The Islanders future arena at Belmont Park will be technology forward — replete with virtual reality experiences and “smart” jerseys that change names when entering the building — team co-owner Jon Ledecky said Saturday, as he and dozens of Islanders alumni gathered near the construction site about 2 1/2 weeks after the groundbreaking.
“That’s the future of sports, that’s the future of arenas,” Ledecky said, adding that they’ve tried to anticipate what technology will have become mainstream when the arena is slated to open in 2021. “[Everything] takes advantage of technology. That’s what happens when you’re starting something from scratch, when you’re building a new building. … If you can get that family excited about jumping in the car or going on the railroad, it doesn’t get any better than that.”
Ledecky, alongside Islanders greats Clark Gillies, Bobby Nystrom and Denis Potvin, said season ticket sales had risen as construction got underway. The new arena also hopes to host about 100 concerts a year, he added. Though he wouldn’t comment on ticket prices — a new arena could mean a heftier bill for fans — Ledecky did say that they “want the family of four to show up and not break the bank.”
The entire campus — which will have the 19,000-seat arena, a retail center and a 250-room hotel — is being developed by New York Arena Partners, a group that includes owners of the Islanders, Mets, and the arena development company Oak View Group. The project has been met with pushback, and two lawsuits have been filed to stop construction. However, Ledecky has said that everything was “full steam ahead.” On Saturday, he said the footings — part of the foundation — were going in.
While focused on the arena, Ledecky expects the rest of the campus will use advanced technology, he said. The exterior, however, will be built to blend with the more traditional Belmont Race Track.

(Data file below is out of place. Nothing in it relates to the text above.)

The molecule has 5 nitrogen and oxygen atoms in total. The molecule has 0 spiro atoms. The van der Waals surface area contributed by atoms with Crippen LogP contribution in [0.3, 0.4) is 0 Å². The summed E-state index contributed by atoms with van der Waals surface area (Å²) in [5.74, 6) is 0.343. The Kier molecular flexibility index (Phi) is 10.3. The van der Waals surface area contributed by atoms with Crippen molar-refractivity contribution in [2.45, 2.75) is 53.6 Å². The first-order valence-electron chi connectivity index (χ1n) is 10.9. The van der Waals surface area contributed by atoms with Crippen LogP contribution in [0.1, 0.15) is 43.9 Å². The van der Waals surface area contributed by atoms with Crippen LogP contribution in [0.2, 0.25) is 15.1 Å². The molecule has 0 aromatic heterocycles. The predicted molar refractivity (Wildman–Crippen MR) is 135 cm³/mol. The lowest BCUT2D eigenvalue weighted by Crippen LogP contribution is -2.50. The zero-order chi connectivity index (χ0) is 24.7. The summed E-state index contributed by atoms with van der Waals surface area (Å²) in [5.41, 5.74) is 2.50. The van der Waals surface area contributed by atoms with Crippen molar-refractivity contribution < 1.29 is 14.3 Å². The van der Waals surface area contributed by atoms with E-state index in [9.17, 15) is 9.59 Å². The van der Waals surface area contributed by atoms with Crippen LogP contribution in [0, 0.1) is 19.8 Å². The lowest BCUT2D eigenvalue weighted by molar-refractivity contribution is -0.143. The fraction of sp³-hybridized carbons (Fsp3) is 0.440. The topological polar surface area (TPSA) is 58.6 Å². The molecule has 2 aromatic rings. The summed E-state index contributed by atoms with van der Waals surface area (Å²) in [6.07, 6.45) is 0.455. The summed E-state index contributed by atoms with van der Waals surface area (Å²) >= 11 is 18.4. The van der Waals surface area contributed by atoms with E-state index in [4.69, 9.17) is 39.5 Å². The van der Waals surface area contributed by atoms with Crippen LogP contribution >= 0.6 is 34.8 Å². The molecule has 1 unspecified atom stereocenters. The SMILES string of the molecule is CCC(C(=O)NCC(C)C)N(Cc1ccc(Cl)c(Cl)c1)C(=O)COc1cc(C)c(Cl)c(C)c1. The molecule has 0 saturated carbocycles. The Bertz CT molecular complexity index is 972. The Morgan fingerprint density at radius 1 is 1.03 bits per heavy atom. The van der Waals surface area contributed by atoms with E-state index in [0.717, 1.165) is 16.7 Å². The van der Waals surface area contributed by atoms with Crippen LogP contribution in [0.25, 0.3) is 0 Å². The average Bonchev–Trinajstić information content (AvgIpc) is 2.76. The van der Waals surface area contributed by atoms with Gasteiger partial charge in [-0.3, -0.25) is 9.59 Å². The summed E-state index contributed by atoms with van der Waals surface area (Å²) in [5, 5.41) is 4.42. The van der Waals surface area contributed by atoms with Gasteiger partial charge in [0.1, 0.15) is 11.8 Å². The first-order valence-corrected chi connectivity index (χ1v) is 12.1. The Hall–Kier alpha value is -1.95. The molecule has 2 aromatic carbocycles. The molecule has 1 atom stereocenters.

“[It will be] a building facade that maintains the [Belmont-style] tradition but inside has everything state of the art,” he said.
The “smart” jerseys, which were unveiled by NBA Commissioner Adam Silver earlier this year, can switch names and numbers on the back while the front doesn’t change. The arena will be built for hockey, and Ledecky said there would be “no bad seats,” though fans in the last rows could potentially use virtual reality or augmented reality for an up-close view of the game.
“Because we’re opening in 2021, we’re spending a lot of time, resources and energy to make sure that we’re right there” on the cutting edge, he said.
Additionally, the new arena will look to hire a diverse set of vendors. At least 30% will be minorities or women, Ledecky said, and 6% will be disabled military veterans.
All of that got rave reviews by the Islanders alumni in attendance Saturday. The team now splits its time between NYCB Live’s Nassau Coliseum and Barclays Center in Brooklyn, which some Long Island fans found difficult to reach. Potvin, who recently retired from 21 years in broadcasting, said the arena could potentially attract more free agents to the team. Gillies, meanwhile, said he thought it would greatly improve the fan experience.
“My daughter lives in West Islip and they haven’t been to many games in Brooklyn,” Gillies said. “They really love going to the Coliseum with the three kids. They’re there in 15 minutes, they’re home in 15 minutes. This is going to be a little bit different, but it will give them more accessibility to the game.”
Nystrom agreed, calling it “really incredible.”
“I was looking out here and saying to myself, how does anyone do a project like this?” he said. “They’ve got a big hole dug out and now they’re there and they’re starting to put in the standings. It’s crazy, but it’s absolutely wonderful.”